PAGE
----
Indeed, an instrument maker in Libertyville, Ill., Boosey and Hawkes, has been unsuccessful at replenishing M'Pingo trees, says FranÁois Kloc, a master craftsman there. To offer an alternative material that is also more resistant to cracking, the company developed a "green" line of oboes and clarinets. These instruments are made of M'Pingo sawdust and a patented mixture of fiber carbon and epoxy glue that is heat-treated and placed in an 80-pound (36-kilogram) press to give it the density of whole wood. This process enables the company to use all of the tree instead of only the prime 20 to 30 percent that was usable before. Old, damaged clarinets can also be recycled in a similar way to make new ones.

Whether such innovations will ultimately be widely accepted by music lovers remains to be seen. "Most musicians and many listeners believe without question that the material of which a wind instrument is made has a profound effect on its tone quality," Coltman remarks. "After 100 years, scientists have still convinced nobody."
Вот ссылка на работу Колтмана (о нем речь в статье): https://ccrma.stanford.edu/marl/Colt...ltman-1.06.pdf

Галвей наглядно демонстрирует разницу в материале, хе-хе. http://www.thegalwaynetwork.com/vanclass/Materials.mp3

Выводы исследователей-акустиков: http://www.phys.unsw.edu.au/jw/musFA...#windmaterials

Странички со ссылками на статьи, с общими выводами людей, потративших много времени на изучение вопроса.



My Conclusions

Differences between similar woodwind instruments made of different materials come from:

1. Differences in dimensions - bore and tone hole shape, and surface finish (see Fletcher, Coltman). This one is by FAR the most important.

2. Mechanical differences between materials (McGee, Fletcher). This is largely number one in disguise, e.g. if one material is easier to work accurately than another, its dimensions will probably be closer to the design; or if ebony is easier to bring to a high polish than cherry, ebony flutes will tend to have smoother bores.

3. The tendency for makers to put more effort into expensive materials (Fletcher). This is definitely number one in disguise.

4. Preconceptions and wishful thinking (Coltman and Linortner). Players will tend to get out of an instrument what they expect to get out of it.

5. Differences in feedback to the player. The player feels the sound vibrations through fingertips, lips and jaw; and he/she hears sound from embouchure hole (flute) or through the mouthpiece and jaw (reeds) and finger holes in different proportions from anyone further away. I have no idea how this feedback could be studied but as a player I am sure that it has an effect, even if it is mostly psychological -- which would mean it shades off into number four.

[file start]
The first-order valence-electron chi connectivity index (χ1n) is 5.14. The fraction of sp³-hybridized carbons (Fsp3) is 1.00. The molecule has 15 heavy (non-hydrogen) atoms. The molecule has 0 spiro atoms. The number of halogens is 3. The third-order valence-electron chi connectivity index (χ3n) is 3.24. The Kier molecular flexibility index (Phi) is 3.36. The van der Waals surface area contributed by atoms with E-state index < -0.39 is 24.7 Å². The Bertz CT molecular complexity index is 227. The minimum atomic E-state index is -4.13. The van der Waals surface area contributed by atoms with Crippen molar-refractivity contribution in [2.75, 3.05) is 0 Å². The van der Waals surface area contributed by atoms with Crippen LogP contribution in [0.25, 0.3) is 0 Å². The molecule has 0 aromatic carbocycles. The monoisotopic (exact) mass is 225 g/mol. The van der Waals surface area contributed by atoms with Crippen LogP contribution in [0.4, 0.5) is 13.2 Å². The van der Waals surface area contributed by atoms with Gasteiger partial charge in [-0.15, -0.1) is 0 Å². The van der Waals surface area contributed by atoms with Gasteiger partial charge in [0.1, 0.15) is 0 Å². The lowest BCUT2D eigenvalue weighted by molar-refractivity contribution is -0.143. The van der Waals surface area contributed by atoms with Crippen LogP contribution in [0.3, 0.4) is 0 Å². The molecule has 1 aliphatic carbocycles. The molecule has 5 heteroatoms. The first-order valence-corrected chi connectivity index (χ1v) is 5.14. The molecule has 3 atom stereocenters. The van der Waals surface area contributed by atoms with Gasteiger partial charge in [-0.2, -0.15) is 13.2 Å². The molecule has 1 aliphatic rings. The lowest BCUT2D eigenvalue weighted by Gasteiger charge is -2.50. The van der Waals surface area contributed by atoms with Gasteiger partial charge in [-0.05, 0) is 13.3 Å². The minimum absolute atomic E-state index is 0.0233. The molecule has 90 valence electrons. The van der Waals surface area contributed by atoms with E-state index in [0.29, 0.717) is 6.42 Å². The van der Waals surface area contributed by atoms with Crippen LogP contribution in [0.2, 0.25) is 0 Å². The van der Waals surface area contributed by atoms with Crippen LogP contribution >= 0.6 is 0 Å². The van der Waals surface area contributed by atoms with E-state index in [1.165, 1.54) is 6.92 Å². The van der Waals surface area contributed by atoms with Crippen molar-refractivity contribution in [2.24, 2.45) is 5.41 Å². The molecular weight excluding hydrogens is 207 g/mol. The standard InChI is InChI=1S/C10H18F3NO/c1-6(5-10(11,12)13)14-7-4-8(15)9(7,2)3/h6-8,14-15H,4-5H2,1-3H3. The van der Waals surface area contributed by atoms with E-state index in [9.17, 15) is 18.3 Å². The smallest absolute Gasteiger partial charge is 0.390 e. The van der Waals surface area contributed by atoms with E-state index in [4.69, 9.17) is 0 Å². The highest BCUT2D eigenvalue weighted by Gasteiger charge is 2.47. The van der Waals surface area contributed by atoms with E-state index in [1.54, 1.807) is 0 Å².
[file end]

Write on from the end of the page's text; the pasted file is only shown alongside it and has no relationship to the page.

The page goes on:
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  1. Старый комментарий
    Аватар для NikolayUB
    Статьи подтверждают, что стенки духовых инструментов тоже вибрируют, так что мне не померещилось, что корпус блокфлейты тоже вибрируют. не страшно то, что это имеет малое влияние на звук. Надо искать и уметь использовать все такие мелочи, много таких мелочей дают больше возможностей для выразительной игры.

    Я, будучи в отпуске, поискал способы воспроизведения таких вибраций, чтоб другие люди тоже смогли в этом убедиться.
    На денере и на 314-ой ямахе работает такой способ:
    Играется нота "ми" аппликатура 12, а указательный палец правой руки помещается на разные перемычки между дырками так, чтобы вибрация воздуха из дырочек не мешала анализу..
    Далее дуем по разному и пытаемся ощутить вибрацию перемычек. Достаточно быстро это получается. Заставить перемычки вибрировать легко в отличии от обратной части трубки, под большим пальцем правой руки вибрация у меня иногда бывает, но очень редко - это нужно особое вдохновение для ее получения. :)
    Запись от NikolayUB размещена 19.07.2010 в 17:03 NikolayUB вне форума
  2. Старый комментарий
    Аватар для Злое Сердце
    Статьи подтверждают, что стенки духовых инструментов тоже вибрируют
    Это где?

    Вибрация части флейты ниже используемого для создания звука воздушного столба не влияет на звук. То есть влияет так же, как влияет на звук колокола вибрация сарая возле колокольни.
    Запись от Злое Сердце размещена 19.07.2010 в 18:10 Злое Сердце вне форума
    Обновил(-а) Злое Сердце 19.07.2010 в 18:14
  3. Старый комментарий
    Аватар для NikolayUB
    Я не знаю, что там в теории, но звук определенно разный, независимо от того, влияет та самая ощущаемая пальцами вибрация на звук или не влияет. Возможно, это я в основном оказываю влияние на звук, а вибрация - это как обратная связь для меня. Мне все равно - главное, что результат ( разнообразие в звуке) есть.
    Запись от NikolayUB размещена 20.07.2010 в 13:03 NikolayUB вне форума
  4. Старый комментарий
    Аватар для Злое Сердце
    Возможно, это я в основном оказываю влияние на звук, а вибрация - это как обратная связь для меня
    Уже лучше :)
    Запись от Злое Сердце размещена 20.07.2010 в 16:18 Злое Сердце вне форума